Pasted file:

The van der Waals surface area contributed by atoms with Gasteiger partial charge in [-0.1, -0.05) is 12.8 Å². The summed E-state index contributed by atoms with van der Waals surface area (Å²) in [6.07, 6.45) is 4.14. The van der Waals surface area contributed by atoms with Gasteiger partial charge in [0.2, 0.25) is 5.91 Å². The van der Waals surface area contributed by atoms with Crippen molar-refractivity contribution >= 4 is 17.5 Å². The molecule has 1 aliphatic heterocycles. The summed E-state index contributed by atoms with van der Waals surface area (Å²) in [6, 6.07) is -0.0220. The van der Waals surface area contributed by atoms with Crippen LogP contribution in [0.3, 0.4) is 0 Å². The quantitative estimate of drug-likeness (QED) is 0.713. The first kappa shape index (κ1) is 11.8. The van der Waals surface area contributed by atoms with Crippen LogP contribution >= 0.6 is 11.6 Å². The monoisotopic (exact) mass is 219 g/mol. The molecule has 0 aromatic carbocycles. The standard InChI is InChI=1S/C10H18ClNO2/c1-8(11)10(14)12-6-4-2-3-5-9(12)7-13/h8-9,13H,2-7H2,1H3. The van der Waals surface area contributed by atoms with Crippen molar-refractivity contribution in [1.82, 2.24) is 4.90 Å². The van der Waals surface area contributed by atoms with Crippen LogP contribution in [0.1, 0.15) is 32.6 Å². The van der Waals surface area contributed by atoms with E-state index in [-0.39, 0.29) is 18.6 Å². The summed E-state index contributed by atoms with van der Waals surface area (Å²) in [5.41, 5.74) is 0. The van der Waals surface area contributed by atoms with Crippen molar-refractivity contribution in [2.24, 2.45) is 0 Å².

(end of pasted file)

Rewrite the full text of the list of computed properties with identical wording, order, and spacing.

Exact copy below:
The van der Waals surface area contributed by atoms with Gasteiger partial charge in [-0.1, -0.05) is 12.8 Å². The summed E-state index contributed by atoms with van der Waals surface area (Å²) in [6.07, 6.45) is 4.14. The van der Waals surface area contributed by atoms with Gasteiger partial charge in [0.2, 0.25) is 5.91 Å². The van der Waals surface area contributed by atoms with Crippen molar-refractivity contribution >= 4 is 17.5 Å². The molecule has 1 aliphatic heterocycles. The summed E-state index contributed by atoms with van der Waals surface area (Å²) in [6, 6.07) is -0.0220. The van der Waals surface area contributed by atoms with Crippen LogP contribution in [0.3, 0.4) is 0 Å². The quantitative estimate of drug-likeness (QED) is 0.713. The first kappa shape index (κ1) is 11.8. The van der Waals surface area contributed by atoms with Crippen LogP contribution >= 0.6 is 11.6 Å². The monoisotopic (exact) mass is 219 g/mol. The molecule has 0 aromatic carbocycles. The standard InChI is InChI=1S/C10H18ClNO2/c1-8(11)10(14)12-6-4-2-3-5-9(12)7-13/h8-9,13H,2-7H2,1H3. The van der Waals surface area contributed by atoms with Crippen molar-refractivity contribution in [1.82, 2.24) is 4.90 Å². The van der Waals surface area contributed by atoms with Crippen LogP contribution in [0.1, 0.15) is 32.6 Å². The van der Waals surface area contributed by atoms with E-state index in [-0.39, 0.29) is 18.6 Å². The summed E-state index contributed by atoms with van der Waals surface area (Å²) in [5.41, 5.74) is 0. The van der Waals surface area contributed by atoms with Crippen molar-refractivity contribution in [2.24, 2.45) is 0 Å².